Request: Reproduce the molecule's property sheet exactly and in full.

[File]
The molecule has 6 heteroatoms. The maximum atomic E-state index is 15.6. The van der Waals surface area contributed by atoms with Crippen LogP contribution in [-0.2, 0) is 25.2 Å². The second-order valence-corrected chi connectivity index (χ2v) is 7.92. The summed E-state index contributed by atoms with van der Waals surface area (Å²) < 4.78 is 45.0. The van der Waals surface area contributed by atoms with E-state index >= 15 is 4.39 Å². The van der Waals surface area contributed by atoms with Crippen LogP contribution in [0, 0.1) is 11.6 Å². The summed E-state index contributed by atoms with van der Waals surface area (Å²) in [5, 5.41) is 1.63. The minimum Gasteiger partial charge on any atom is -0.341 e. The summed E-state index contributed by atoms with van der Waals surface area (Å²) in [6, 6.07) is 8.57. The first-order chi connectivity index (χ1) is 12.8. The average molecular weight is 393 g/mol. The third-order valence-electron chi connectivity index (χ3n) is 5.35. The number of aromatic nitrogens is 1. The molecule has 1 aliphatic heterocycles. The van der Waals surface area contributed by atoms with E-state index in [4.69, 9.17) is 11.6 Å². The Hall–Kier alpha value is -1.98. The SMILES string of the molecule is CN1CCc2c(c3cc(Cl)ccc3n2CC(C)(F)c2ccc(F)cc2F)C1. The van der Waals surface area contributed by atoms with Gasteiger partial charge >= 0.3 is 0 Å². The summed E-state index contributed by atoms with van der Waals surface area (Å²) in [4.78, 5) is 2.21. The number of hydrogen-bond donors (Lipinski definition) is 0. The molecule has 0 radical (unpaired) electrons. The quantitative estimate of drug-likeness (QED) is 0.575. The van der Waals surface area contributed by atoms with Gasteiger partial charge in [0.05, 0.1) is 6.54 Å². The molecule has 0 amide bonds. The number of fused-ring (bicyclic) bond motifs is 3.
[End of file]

The molecule has 6 heteroatoms. The maximum atomic E-state index is 15.6. The van der Waals surface area contributed by atoms with Crippen LogP contribution in [-0.2, 0) is 25.2 Å². The second-order valence-corrected chi connectivity index (χ2v) is 7.92. The summed E-state index contributed by atoms with van der Waals surface area (Å²) < 4.78 is 45.0. The van der Waals surface area contributed by atoms with E-state index >= 15 is 4.39 Å². The van der Waals surface area contributed by atoms with Crippen LogP contribution in [0, 0.1) is 11.6 Å². The summed E-state index contributed by atoms with van der Waals surface area (Å²) in [5, 5.41) is 1.63. The minimum Gasteiger partial charge on any atom is -0.341 e. The summed E-state index contributed by atoms with van der Waals surface area (Å²) in [6, 6.07) is 8.57. The first-order chi connectivity index (χ1) is 12.8. The average molecular weight is 393 g/mol. The third-order valence-electron chi connectivity index (χ3n) is 5.35. The number of aromatic nitrogens is 1. The molecule has 1 aliphatic heterocycles. The van der Waals surface area contributed by atoms with E-state index in [4.69, 9.17) is 11.6 Å². The Hall–Kier alpha value is -1.98. The SMILES string of the molecule is CN1CCc2c(c3cc(Cl)ccc3n2CC(C)(F)c2ccc(F)cc2F)C1. The van der Waals surface area contributed by atoms with Gasteiger partial charge >= 0.3 is 0 Å². The summed E-state index contributed by atoms with van der Waals surface area (Å²) in [4.78, 5) is 2.21. The number of hydrogen-bond donors (Lipinski definition) is 0. The molecule has 0 radical (unpaired) electrons. The quantitative estimate of drug-likeness (QED) is 0.575. The van der Waals surface area contributed by atoms with Gasteiger partial charge in [0.05, 0.1) is 6.54 Å². The molecule has 0 amide bonds. The number of fused-ring (bicyclic) bond motifs is 3.